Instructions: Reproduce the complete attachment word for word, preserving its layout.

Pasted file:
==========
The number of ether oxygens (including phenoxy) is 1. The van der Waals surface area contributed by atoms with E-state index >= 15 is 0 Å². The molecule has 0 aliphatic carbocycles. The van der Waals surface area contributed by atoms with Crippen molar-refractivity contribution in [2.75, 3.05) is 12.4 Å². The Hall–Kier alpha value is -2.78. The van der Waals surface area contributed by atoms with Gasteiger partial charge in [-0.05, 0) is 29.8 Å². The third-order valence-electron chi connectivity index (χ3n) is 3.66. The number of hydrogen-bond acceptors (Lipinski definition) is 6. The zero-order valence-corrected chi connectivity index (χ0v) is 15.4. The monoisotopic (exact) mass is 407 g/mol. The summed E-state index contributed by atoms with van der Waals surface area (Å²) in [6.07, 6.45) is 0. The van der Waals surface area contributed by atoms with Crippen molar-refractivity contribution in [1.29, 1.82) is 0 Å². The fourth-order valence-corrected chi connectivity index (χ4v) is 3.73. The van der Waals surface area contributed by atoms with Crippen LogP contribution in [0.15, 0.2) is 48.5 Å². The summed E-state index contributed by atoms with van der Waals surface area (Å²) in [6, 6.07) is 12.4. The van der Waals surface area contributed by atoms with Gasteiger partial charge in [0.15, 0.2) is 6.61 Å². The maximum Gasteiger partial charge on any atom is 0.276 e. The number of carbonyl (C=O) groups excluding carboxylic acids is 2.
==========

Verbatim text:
The number of ether oxygens (including phenoxy) is 1. The van der Waals surface area contributed by atoms with E-state index >= 15 is 0 Å². The molecule has 0 aliphatic carbocycles. The van der Waals surface area contributed by atoms with Crippen molar-refractivity contribution in [2.75, 3.05) is 12.4 Å². The Hall–Kier alpha value is -2.78. The van der Waals surface area contributed by atoms with Gasteiger partial charge in [-0.05, 0) is 29.8 Å². The third-order valence-electron chi connectivity index (χ3n) is 3.66. The number of hydrogen-bond acceptors (Lipinski definition) is 6. The zero-order valence-corrected chi connectivity index (χ0v) is 15.4. The monoisotopic (exact) mass is 407 g/mol. The summed E-state index contributed by atoms with van der Waals surface area (Å²) in [6.07, 6.45) is 0. The van der Waals surface area contributed by atoms with Crippen molar-refractivity contribution in [1.29, 1.82) is 0 Å². The fourth-order valence-corrected chi connectivity index (χ4v) is 3.73. The van der Waals surface area contributed by atoms with Crippen LogP contribution in [0.15, 0.2) is 48.5 Å². The summed E-state index contributed by atoms with van der Waals surface area (Å²) in [6, 6.07) is 12.4. The van der Waals surface area contributed by atoms with Gasteiger partial charge in [0.15, 0.2) is 6.61 Å². The maximum Gasteiger partial charge on any atom is 0.276 e. The number of carbonyl (C=O) groups excluding carboxylic acids is 2.